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The Promise of Excitement

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“Reminds me of that Billy Joel song. You know the one I mean?” asks Andy.

“Yep. It’s the one where she plays Parcheesi,” says Lance.

“No-one plays Parcheesi in that song. I don’t think anyone plays Parcheesi in any Billy Joel songs, but definitely not this one.”

“I mean, I know that. But that’s my version of the lyrics.”

“Why would you want that as the lyrics?”

“It’s humanising, isn’t it? She’s down for a bit of a board game.”

Andy doesn’t know how to respond to this. In one sense, it is a sentence, and it is approximately grammatically sound, and includes words that Andy understands. The whole evades him. He continues to scan the ground with his detector. 

A moment later: “You know the internet exists? You can just go and look up the real lyrics.”

“I know that, and I do not care to, Andrew.”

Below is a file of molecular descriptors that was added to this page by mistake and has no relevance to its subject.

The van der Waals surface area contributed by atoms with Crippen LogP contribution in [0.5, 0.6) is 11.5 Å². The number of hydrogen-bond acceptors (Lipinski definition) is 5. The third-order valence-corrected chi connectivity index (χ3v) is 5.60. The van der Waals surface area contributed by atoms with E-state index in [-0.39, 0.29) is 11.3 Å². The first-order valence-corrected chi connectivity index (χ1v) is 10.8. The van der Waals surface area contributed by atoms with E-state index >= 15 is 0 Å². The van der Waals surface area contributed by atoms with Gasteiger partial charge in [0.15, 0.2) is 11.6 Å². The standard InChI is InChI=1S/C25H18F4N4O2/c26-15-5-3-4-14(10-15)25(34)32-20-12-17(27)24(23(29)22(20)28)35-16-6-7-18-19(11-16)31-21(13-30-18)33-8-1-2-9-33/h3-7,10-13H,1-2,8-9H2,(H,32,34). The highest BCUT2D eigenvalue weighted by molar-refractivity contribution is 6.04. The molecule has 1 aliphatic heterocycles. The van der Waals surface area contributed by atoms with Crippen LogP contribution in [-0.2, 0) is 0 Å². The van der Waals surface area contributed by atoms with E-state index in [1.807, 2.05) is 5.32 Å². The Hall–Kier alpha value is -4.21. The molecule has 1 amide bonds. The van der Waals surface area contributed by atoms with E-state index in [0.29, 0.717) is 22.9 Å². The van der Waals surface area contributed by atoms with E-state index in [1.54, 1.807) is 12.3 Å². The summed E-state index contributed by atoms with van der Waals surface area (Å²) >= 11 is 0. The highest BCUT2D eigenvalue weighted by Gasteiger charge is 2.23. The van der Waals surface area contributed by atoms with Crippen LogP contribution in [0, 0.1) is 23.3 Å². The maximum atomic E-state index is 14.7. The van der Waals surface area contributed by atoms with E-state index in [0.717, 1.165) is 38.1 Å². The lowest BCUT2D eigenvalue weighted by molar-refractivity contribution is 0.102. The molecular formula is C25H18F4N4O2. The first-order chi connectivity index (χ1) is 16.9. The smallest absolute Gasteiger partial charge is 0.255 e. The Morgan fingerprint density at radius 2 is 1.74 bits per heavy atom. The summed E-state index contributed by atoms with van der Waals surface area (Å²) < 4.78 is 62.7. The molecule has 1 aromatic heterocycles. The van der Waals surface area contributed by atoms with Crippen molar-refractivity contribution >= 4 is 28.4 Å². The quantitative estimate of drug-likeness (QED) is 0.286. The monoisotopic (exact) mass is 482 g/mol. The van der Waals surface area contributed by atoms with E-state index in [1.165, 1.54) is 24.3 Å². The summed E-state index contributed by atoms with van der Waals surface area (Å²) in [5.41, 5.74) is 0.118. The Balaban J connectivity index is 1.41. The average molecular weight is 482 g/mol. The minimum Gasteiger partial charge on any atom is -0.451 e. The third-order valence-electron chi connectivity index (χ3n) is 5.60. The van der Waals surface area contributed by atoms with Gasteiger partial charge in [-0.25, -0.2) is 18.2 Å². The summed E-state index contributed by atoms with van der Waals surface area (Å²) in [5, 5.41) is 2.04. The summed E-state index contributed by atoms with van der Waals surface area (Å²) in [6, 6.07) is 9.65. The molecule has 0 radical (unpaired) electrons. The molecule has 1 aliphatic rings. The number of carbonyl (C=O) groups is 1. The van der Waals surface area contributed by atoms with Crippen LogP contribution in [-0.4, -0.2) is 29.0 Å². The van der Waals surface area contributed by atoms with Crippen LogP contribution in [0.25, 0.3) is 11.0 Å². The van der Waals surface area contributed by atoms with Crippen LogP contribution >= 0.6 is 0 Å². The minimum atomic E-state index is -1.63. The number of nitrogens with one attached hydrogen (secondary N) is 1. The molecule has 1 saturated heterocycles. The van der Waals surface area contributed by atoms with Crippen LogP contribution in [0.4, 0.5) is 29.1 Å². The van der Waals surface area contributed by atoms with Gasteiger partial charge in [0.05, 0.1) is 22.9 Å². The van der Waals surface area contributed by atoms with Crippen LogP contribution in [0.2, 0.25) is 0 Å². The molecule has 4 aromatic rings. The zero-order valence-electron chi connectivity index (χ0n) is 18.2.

There is a beep on Andy’s detector. It’s not a promising reading, but no use leaving it in the ground. He takes the trowel out of his belt and plunges it into the earth. It’s wet at this time of year, and the trowel easily moves into the ground, but the resulting excavated mass sticks together and he needs to prise the lumps apart to inspect them. Paperclip.

“Lunch?” asks Andy.

They go to the edge of the field to seek shelter from the wind and something solid to sit on. In this case, the edge of a disused water trough. More of a perch than a seat, but it takes the weight out of their feet. Lance takes off his gloves and pulls a small bottle of hand sanitiser out of his pocket, which he proceeds to apply liberally.